During Q2 2022, Distributed Denial of Service (DDoS) attacks reached a new level as the share of smart attacks and average duration saw steep increases. Compared to the previous year, the average duration of a DDoS attack rose 100 times, reaching 3,000 minutes. The share of smart attacks almost broke the four-year record, accounting for nearly 50% of the total. Experts also expect an increase in overall DDoS activity, especially with the recent collapse of cryptocurrency. These and other findings are part of a quarterly DDoS report issued by Kaspersky.
A Distributed Denial of Service (DDoS) attack is designed to hinder the normal functioning of a website or crash it completely. During an attack (which usually targets government institutions, retail or financial companies, media or other organizations) the victim loses customers due to the unavailability of their website and their reputation suffers.
From quantity to quality
Compared to figures from Q2 2021, Kaspersky’s solutions defended its users against approximately 2.5 times more DDoS attacks. At the same time, in contrast to the beginning of the year with its dramatic surge in attacks due to hacktivist activity, absolute numbers decreased in Q2 2022. However, this does not mean that the DDoS market has cooled down, instead attacks have changed in quality, becoming longer and more complicated.
Average DDoS session lasted 100 times longer
The average duration of an attack in Q2 2022 was 3,000 minutes, or two days. It’s 100 times longer than in Q2 2021, when an attack lasted just for 30 minutes on average. Compared to Q1 2022, which was marked with unprecedented durations for DDoS sessions as the result of hacktivist activity, the Q2 figure also shows an increase – by three times.
Some of the attacks in the past quarter lasted for days or even weeks. A record was set by an attack with a duration of 41,441 minutes, which is just a little less than 29 days.
“It is extremely expensive to continue an attack for such a long time, especially if it is ineffective due to being filtered by protection solutions. When bots are constantly active, the risk of botnet wear-off, node failure or control center detection increases. The extreme duration of these attacks and the growth in the number of smart and targeted DDoS attacks makes us wonder about the capabilities, professional affiliation and funding sources of the organizers,” comments Alexander Gutnikov, a security expert at Kaspersky.
Smart attacks strive for records
Every second attack in Q2 2022 detected by Kaspersky’s products was smart, meaning its organizers conducted rather sophisticated preparation. The share of smart attacks reached almost 50% in this quarter, which was nearly a new record. The all-time highest share was set four years ago when the DDoS market was in a slump, and it’s unexpected to observe figures that high during a “heated” year in terms of DDoS activity.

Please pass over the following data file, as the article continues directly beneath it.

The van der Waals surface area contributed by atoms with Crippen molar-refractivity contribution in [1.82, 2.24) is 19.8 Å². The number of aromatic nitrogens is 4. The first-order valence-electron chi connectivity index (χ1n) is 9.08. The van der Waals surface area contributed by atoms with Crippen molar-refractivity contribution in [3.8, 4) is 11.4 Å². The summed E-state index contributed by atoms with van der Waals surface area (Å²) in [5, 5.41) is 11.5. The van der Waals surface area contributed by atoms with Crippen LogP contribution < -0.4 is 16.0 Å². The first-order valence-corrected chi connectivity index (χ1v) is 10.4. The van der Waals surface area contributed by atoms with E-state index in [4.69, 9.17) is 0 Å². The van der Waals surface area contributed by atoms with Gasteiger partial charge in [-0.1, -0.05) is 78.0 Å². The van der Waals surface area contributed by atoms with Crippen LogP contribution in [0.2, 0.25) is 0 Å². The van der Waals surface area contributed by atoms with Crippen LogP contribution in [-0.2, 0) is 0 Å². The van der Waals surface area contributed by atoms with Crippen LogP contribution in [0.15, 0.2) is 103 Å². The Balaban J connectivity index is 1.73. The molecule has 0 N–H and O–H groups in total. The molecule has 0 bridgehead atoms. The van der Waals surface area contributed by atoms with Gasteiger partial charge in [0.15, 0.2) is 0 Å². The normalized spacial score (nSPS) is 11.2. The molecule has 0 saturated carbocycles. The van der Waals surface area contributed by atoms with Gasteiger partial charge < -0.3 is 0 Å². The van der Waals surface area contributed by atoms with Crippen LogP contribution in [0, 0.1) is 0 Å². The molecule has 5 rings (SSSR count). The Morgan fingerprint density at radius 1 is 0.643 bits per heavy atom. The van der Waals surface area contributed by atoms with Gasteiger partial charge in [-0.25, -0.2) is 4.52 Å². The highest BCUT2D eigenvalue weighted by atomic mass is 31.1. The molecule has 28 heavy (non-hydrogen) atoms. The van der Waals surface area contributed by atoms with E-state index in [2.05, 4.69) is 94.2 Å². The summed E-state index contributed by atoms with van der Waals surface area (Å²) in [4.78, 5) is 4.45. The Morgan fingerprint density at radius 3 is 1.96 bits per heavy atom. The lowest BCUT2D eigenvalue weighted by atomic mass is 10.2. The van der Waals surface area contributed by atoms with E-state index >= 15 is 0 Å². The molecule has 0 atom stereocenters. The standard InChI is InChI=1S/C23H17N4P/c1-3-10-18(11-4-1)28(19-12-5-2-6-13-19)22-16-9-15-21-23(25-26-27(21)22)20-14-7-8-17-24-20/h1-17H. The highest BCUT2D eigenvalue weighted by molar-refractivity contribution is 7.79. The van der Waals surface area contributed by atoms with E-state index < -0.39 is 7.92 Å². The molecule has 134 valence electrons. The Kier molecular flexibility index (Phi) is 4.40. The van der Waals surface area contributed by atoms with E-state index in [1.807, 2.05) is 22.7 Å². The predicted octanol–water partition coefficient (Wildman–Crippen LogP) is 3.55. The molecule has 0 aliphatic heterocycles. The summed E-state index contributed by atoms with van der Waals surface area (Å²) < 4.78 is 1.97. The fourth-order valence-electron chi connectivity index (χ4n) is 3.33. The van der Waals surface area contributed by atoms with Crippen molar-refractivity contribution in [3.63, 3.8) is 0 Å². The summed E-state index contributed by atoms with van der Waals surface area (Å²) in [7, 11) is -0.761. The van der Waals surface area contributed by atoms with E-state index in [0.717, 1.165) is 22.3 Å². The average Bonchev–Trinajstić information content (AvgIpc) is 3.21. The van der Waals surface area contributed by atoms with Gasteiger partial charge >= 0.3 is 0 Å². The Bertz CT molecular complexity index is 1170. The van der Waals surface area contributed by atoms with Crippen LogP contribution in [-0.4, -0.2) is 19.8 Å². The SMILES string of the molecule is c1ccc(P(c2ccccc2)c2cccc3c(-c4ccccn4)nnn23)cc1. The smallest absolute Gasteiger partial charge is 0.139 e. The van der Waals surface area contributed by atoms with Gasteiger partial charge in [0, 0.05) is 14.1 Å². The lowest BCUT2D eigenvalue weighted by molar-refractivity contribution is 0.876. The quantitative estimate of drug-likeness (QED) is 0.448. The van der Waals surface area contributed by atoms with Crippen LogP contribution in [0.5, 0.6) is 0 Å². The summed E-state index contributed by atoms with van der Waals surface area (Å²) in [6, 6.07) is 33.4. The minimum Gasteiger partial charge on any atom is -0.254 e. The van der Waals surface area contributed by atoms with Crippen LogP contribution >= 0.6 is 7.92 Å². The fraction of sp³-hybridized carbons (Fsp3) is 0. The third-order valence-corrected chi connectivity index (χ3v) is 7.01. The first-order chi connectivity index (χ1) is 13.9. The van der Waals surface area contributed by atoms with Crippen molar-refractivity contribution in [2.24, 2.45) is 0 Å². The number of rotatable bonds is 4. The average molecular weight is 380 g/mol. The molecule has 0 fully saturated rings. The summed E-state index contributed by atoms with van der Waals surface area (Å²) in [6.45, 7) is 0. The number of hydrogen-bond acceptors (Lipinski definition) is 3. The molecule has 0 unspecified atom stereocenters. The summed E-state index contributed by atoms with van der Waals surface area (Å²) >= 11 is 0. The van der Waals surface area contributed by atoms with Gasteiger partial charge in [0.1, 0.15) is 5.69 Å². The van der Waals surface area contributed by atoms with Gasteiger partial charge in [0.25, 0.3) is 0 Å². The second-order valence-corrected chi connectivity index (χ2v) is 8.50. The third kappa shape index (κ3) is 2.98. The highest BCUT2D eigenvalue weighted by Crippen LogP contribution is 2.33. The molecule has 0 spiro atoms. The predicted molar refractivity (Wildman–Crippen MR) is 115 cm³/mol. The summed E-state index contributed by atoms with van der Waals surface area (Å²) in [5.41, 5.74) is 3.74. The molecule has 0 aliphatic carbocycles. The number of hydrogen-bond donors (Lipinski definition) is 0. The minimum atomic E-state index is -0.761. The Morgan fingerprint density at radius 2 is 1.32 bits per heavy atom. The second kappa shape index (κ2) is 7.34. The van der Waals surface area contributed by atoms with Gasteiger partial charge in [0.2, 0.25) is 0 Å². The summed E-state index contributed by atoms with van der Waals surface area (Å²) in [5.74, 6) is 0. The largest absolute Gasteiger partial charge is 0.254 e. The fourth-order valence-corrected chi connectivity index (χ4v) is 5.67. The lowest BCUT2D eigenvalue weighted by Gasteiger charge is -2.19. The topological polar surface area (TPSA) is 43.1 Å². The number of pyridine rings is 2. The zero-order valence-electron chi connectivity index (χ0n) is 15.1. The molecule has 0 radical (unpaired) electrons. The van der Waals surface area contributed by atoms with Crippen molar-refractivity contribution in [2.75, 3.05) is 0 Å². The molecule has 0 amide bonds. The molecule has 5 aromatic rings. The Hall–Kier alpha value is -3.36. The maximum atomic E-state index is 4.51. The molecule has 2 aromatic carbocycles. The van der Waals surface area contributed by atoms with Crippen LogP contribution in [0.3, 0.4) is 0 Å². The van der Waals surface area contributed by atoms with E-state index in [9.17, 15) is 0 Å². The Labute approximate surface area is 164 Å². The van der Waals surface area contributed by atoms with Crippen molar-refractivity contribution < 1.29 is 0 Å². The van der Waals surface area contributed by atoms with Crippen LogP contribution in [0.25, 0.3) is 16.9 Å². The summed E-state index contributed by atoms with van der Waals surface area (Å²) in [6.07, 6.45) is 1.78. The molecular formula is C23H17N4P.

What does the DDoS market have to do with cryptocurrency?
In terms of the number of DDoS attacks, the second quarter was quieter than the first. This is a common phenomenon: the experts usually see a decline in DDoS activity as summer nears. According to the Kaspersky DDoS Intelligence system, this year the dynamics of the number of DDoS attacks within the quarter didn’t match this typical pattern. After a slowdown at the end of Q1, botnet activity steadily grew throughout Q2, resulting in more activity in June than in April. This is consistent with the decline of cryptocurrency, which usually stimulates the heating of the DDoS market.
“The collapse of cryptocurrencies began with the plummet of the Terra (Luna) and has only been gaining momentum since. Various factors indicate that the tendency may continue: for example, cryptominers are selling off farms at low prices to gamers. This can lead to a surge in global DDoS activity,” Gutnikov explains.
Read more about DDoS attacks in Q2 2022 on Securelist.
To stay protected against DDoS attacks, Kaspersky’s experts recommend implementing the following measures:
- Maintain web resource operations by assigning specialists who understand how to respond to DDoS attacks.
- Validate third-party agreements and contact information, including those made with internet service providers. This helps teams quickly access agreements in case of an attack.
- Implement professional solutions to safeguard your organization against DDoS attacks. For example, Kaspersky DDoS Protection combines Kaspersky’s extensive expertise in combating cyberthreats and the company’s unique in-house solutions.
- Know your traffic. Use network and application monitoring tools to identify traffic trends and tendencies. By understanding your company’s typical traffic patterns and characteristics, you can establish a baseline to more easily identify unusual activity that is symptomatic of a DDoS attack.
- Have a restrictive Plan B defensive posture ready to go. Be in a position to rapidly restore business-critical services in the face of a DDoS attack.